Upstairs or downstairs. Boy, am I glad I listened to the apartment manager when he steered me to a ground-floor apartment instead of the second-floor place I said I preferred. Ch-ching. He told me it would cost less to cool my place in the summer if I were on the ground floor. And this has proven to be the case, as my upstairs neighbors and I have compared our energy bills.

This will be doubly true in Louisiana, where it's got the double whammy of heat and humidity. (On the other hand, I've got a hankering for a place in the midst of the city, so in that case, I'd prefer something above street level. But I'm getting ahead of myself.)

Amount of space. At 832 square feet, I have more space than I need. I've had visitors, but most of my time here, I haven't. A dedicated space for guests, i.e. a 2nd bedroom (or the den I have here), isn't essential.

Sunday, September 15, 2013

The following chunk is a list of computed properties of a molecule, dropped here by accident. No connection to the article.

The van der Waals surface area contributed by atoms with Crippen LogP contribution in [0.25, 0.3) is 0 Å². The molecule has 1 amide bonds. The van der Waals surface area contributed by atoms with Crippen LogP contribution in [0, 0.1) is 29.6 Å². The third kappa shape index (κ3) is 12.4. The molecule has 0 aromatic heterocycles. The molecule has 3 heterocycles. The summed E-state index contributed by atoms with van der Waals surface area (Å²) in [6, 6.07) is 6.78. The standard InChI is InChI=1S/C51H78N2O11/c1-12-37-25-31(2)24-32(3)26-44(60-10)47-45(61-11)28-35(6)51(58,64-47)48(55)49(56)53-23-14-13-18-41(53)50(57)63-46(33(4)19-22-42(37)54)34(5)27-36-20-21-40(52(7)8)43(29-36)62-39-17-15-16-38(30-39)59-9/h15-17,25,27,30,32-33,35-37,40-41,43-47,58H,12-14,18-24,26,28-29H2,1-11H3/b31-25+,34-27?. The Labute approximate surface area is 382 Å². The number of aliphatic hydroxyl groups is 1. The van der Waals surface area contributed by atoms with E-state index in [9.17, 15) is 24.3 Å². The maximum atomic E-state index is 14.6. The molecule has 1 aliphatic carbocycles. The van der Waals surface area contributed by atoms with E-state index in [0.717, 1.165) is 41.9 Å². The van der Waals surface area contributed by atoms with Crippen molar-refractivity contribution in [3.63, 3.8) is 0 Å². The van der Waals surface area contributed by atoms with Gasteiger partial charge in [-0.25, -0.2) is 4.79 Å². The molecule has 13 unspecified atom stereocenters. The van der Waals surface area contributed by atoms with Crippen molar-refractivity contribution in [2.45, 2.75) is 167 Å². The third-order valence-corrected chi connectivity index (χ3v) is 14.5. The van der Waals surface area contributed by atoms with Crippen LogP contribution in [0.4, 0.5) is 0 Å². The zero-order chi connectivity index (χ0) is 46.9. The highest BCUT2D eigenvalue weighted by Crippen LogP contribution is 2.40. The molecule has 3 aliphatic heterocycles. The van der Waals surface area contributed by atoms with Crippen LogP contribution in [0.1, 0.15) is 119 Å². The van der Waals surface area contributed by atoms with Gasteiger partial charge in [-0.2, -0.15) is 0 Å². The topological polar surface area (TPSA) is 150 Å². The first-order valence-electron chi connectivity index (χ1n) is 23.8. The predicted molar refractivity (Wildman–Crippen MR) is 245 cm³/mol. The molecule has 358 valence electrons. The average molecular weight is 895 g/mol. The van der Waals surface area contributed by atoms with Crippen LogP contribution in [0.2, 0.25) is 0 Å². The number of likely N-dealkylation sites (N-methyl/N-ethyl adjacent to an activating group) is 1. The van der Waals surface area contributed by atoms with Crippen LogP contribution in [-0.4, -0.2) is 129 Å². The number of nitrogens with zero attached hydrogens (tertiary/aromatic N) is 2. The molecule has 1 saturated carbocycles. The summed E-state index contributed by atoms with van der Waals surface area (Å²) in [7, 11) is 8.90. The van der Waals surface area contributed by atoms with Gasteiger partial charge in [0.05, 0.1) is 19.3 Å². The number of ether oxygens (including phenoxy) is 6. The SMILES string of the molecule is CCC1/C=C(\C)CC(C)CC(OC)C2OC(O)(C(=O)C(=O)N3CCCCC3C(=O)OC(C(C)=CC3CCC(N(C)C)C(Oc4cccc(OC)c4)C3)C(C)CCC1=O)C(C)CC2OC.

Rootless Relocation: Where I'm Going Next

Back here, I noted that my original plan was to relocate to Mexico, but then changed my mind after working the numbers. Gosh, that was only two months ago! Seems like forever.

So where am I going?

My criteria
  • Reasonable access to family and friends
  • Cultural layers
  • Music 
  • Mild winters
  • Beauty
  • Sense of place
  • Affordable cost of living

And you know what's funny, it turned out I had already auditioned my new place here and here without really knowing it. Which is exactly what I had done with New Mexico a few years ago. 

My choices boiled down to
  • Mississippi Delta; or 
  • Louisiana cajun country

Speaking of boiling:

Bring on the crawfish!

I chose Louisiana! And not only Louisiana - the center of the Cajun universe, Lafayette!

Where New Mexico's official question is "Red or green"? Lafayette's unofficial question is: "What are you doing Friday night"?


Bayou Segnette State Park cabin, pre-Katrina, Louisiana